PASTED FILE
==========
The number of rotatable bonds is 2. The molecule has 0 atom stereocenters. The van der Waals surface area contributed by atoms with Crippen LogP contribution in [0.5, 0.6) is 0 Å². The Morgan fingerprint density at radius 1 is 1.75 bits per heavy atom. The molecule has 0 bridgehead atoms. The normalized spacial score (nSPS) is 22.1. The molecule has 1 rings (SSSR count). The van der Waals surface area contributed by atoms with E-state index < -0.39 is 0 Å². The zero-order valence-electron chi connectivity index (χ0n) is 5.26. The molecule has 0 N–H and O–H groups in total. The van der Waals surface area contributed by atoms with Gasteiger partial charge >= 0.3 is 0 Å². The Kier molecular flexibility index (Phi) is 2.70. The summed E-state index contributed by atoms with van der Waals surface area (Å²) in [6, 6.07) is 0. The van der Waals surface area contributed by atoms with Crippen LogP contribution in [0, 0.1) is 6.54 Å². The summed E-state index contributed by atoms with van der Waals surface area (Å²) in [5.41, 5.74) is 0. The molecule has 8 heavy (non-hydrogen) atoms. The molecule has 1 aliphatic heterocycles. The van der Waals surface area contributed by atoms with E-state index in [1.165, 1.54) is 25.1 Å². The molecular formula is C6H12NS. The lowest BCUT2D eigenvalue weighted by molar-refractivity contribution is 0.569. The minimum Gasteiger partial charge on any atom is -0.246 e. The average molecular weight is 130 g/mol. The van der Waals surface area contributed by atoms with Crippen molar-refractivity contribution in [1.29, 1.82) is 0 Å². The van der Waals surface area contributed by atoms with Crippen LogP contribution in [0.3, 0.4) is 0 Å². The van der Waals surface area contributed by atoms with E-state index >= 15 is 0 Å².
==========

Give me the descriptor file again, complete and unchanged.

The number of rotatable bonds is 2. The molecule has 0 atom stereocenters. The van der Waals surface area contributed by atoms with Crippen LogP contribution in [0.5, 0.6) is 0 Å². The Morgan fingerprint density at radius 1 is 1.75 bits per heavy atom. The molecule has 0 bridgehead atoms. The normalized spacial score (nSPS) is 22.1. The molecule has 1 rings (SSSR count). The van der Waals surface area contributed by atoms with E-state index < -0.39 is 0 Å². The zero-order valence-electron chi connectivity index (χ0n) is 5.26. The molecule has 0 N–H and O–H groups in total. The van der Waals surface area contributed by atoms with Gasteiger partial charge >= 0.3 is 0 Å². The Kier molecular flexibility index (Phi) is 2.70. The summed E-state index contributed by atoms with van der Waals surface area (Å²) in [6, 6.07) is 0. The van der Waals surface area contributed by atoms with Crippen LogP contribution in [0, 0.1) is 6.54 Å². The summed E-state index contributed by atoms with van der Waals surface area (Å²) in [5.41, 5.74) is 0. The molecule has 8 heavy (non-hydrogen) atoms. The molecule has 1 aliphatic heterocycles. The van der Waals surface area contributed by atoms with E-state index in [1.165, 1.54) is 25.1 Å². The molecular formula is C6H12NS. The lowest BCUT2D eigenvalue weighted by molar-refractivity contribution is 0.569. The minimum Gasteiger partial charge on any atom is -0.246 e. The average molecular weight is 130 g/mol. The van der Waals surface area contributed by atoms with Crippen molar-refractivity contribution in [1.29, 1.82) is 0 Å². The van der Waals surface area contributed by atoms with Crippen LogP contribution in [0.3, 0.4) is 0 Å². The van der Waals surface area contributed by atoms with E-state index >= 15 is 0 Å².